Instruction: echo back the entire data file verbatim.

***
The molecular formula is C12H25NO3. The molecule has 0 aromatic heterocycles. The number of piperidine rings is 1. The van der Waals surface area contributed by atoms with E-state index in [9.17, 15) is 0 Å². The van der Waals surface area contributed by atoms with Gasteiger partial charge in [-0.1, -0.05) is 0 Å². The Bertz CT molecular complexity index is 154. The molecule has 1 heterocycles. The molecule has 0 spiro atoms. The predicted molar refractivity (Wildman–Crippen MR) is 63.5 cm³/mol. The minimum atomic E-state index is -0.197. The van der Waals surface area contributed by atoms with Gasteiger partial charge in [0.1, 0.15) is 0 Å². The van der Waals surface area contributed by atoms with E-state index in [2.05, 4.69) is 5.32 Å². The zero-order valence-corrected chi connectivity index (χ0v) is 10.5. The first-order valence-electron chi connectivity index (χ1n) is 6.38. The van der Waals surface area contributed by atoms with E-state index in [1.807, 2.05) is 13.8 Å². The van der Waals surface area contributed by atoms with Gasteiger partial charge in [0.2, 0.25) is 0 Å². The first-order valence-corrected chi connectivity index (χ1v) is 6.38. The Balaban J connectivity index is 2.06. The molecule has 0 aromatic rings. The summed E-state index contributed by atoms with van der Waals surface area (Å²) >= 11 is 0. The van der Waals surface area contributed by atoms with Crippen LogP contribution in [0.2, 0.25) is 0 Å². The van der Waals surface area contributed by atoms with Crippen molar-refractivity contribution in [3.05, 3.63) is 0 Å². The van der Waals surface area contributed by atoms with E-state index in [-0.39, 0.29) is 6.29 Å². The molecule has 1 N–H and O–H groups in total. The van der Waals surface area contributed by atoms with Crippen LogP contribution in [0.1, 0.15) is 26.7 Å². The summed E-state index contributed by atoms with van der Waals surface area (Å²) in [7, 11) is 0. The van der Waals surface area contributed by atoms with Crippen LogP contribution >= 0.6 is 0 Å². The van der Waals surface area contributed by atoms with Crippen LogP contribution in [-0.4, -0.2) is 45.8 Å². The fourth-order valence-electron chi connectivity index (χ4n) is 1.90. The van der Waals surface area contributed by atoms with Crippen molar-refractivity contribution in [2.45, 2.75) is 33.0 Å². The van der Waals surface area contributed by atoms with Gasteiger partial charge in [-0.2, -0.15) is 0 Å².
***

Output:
The molecular formula is C12H25NO3. The molecule has 0 aromatic heterocycles. The number of piperidine rings is 1. The van der Waals surface area contributed by atoms with E-state index in [9.17, 15) is 0 Å². The van der Waals surface area contributed by atoms with Gasteiger partial charge in [-0.1, -0.05) is 0 Å². The Bertz CT molecular complexity index is 154. The molecule has 1 heterocycles. The molecule has 0 spiro atoms. The predicted molar refractivity (Wildman–Crippen MR) is 63.5 cm³/mol. The minimum atomic E-state index is -0.197. The van der Waals surface area contributed by atoms with Gasteiger partial charge in [0.1, 0.15) is 0 Å². The van der Waals surface area contributed by atoms with E-state index in [2.05, 4.69) is 5.32 Å². The zero-order valence-corrected chi connectivity index (χ0v) is 10.5. The first-order valence-electron chi connectivity index (χ1n) is 6.38. The van der Waals surface area contributed by atoms with E-state index in [1.807, 2.05) is 13.8 Å². The van der Waals surface area contributed by atoms with Gasteiger partial charge in [0.2, 0.25) is 0 Å². The first-order valence-corrected chi connectivity index (χ1v) is 6.38. The Balaban J connectivity index is 2.06. The molecule has 0 aromatic rings. The summed E-state index contributed by atoms with van der Waals surface area (Å²) >= 11 is 0. The van der Waals surface area contributed by atoms with Crippen LogP contribution in [0.2, 0.25) is 0 Å². The van der Waals surface area contributed by atoms with Crippen molar-refractivity contribution in [3.05, 3.63) is 0 Å². The van der Waals surface area contributed by atoms with E-state index in [-0.39, 0.29) is 6.29 Å². The molecule has 1 N–H and O–H groups in total. The van der Waals surface area contributed by atoms with Crippen LogP contribution in [0.1, 0.15) is 26.7 Å². The summed E-state index contributed by atoms with van der Waals surface area (Å²) in [7, 11) is 0. The van der Waals surface area contributed by atoms with Crippen LogP contribution >= 0.6 is 0 Å². The van der Waals surface area contributed by atoms with Crippen LogP contribution in [-0.4, -0.2) is 45.8 Å². The fourth-order valence-electron chi connectivity index (χ4n) is 1.90. The van der Waals surface area contributed by atoms with Crippen molar-refractivity contribution in [2.45, 2.75) is 33.0 Å². The van der Waals surface area contributed by atoms with Gasteiger partial charge in [-0.2, -0.15) is 0 Å².